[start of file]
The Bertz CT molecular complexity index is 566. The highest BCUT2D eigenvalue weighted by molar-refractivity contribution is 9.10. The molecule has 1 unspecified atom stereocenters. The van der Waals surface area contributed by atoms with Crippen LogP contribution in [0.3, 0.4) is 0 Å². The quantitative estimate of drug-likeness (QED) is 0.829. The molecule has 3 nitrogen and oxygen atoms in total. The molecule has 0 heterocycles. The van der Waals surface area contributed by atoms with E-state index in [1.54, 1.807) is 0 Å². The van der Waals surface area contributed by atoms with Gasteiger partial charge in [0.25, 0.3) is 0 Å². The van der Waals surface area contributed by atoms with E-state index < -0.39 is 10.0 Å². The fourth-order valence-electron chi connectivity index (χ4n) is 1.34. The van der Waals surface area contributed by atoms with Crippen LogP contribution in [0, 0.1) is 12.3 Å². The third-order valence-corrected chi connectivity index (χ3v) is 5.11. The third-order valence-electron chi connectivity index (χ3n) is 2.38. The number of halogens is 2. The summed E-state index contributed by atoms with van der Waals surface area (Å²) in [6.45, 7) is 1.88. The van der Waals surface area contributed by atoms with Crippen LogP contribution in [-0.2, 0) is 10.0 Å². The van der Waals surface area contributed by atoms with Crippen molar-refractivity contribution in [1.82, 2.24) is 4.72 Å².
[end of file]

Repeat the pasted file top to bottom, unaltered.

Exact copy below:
The Bertz CT molecular complexity index is 566. The highest BCUT2D eigenvalue weighted by molar-refractivity contribution is 9.10. The molecule has 1 unspecified atom stereocenters. The van der Waals surface area contributed by atoms with Crippen LogP contribution in [0.3, 0.4) is 0 Å². The quantitative estimate of drug-likeness (QED) is 0.829. The molecule has 3 nitrogen and oxygen atoms in total. The molecule has 0 heterocycles. The van der Waals surface area contributed by atoms with E-state index in [1.54, 1.807) is 0 Å². The van der Waals surface area contributed by atoms with Gasteiger partial charge in [0.25, 0.3) is 0 Å². The van der Waals surface area contributed by atoms with E-state index < -0.39 is 10.0 Å². The fourth-order valence-electron chi connectivity index (χ4n) is 1.34. The van der Waals surface area contributed by atoms with Crippen LogP contribution in [0, 0.1) is 12.3 Å². The third-order valence-corrected chi connectivity index (χ3v) is 5.11. The third-order valence-electron chi connectivity index (χ3n) is 2.38. The number of halogens is 2. The summed E-state index contributed by atoms with van der Waals surface area (Å²) in [6.45, 7) is 1.88. The van der Waals surface area contributed by atoms with Crippen LogP contribution in [-0.2, 0) is 10.0 Å². The van der Waals surface area contributed by atoms with Crippen molar-refractivity contribution in [1.82, 2.24) is 4.72 Å².